Robert Scott Weisberg was a lawyer with everything – a profitable law practice, another side business, newsstand Shinders, a beautiful home and wife. But now his personal and professional fall leaves his life in tatters. How can a lawyer’s life turn so bad?

Robert Scott Weisberg was a lawyer with everything - a profitable law practice, another side business, newsstand Shinders, a beautiful home and wife. But now his personal and professional fall leaves his life in tatters. How can a lawyer's life turn so bad? 2

It wasn’t that long ago that Shinders owner Robert Scott Weisberg had a life that would inspire envy: a profitable personal-injury law practice in downtown Minneapolis, a collections business in St. Louis Park, a beautiful home in Minnetonka and enough cash to buy the Shinders chain in 2003 from a relative.

Today, it’s nearly all gone.

The 45-year-old’s fall has been both personal and professional, from a divorce proceeding with his wife to the loss of his law firm last December, when his colleagues walked out, to last week’s collapse of the 91-year-old Shinders newsstand chain.

The state board that oversees attorney discipline has a 14-page petition before the Minnesota Supreme Court that could strip Weisberg of his law license. And in Hennepin County District Court, Weisberg faces two counts of drug possession.

Weisberg did not return repeated calls for an interview, but public records from his ongoing battles and interviews with people who know him describe a man who seemed to drop out of his own life just as problems began to mount at Shinders, which was losing money at the rate of $100,000 a month.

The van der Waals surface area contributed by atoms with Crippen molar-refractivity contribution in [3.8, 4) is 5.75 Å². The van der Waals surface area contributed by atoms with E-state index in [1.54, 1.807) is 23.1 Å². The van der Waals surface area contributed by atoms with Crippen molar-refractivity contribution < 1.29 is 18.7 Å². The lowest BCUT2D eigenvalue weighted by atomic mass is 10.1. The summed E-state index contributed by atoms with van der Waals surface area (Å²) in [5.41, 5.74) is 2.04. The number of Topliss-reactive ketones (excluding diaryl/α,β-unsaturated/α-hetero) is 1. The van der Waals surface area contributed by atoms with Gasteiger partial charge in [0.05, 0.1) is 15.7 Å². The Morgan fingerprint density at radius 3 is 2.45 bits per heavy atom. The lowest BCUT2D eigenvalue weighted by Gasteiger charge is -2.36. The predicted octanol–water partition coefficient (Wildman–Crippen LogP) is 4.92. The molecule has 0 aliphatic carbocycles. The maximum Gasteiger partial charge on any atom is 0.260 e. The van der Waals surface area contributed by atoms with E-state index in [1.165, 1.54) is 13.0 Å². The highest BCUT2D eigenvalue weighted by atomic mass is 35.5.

They describe someone who has misled people, including his own lawyer, his bank, his clients, his employees and his law partners. One man, told by Weisberg to come to his downtown Minneapolis office to pick up a settlement check in a personal-injury suit, arrived to find the office gone. Not just dark, but empty of desks and people, according to a professional investigation into his law practice.

In 2003 Weisberg became embroiled in a nasty fight with his law colleagues at the law firm. A former client had accused Weisberg of mishandling her case. Her complaint prompted a hearing that March before the Hennepin County Ethics Board, which handles such investigations.

Attorney and colleague Thomas Miller went to his boss’ defense. Miller used notes from the firm’s records showing that Weisberg had done a number of things on the client’s behalf, despite her complaint that Weisberg wasn’t working on her case.

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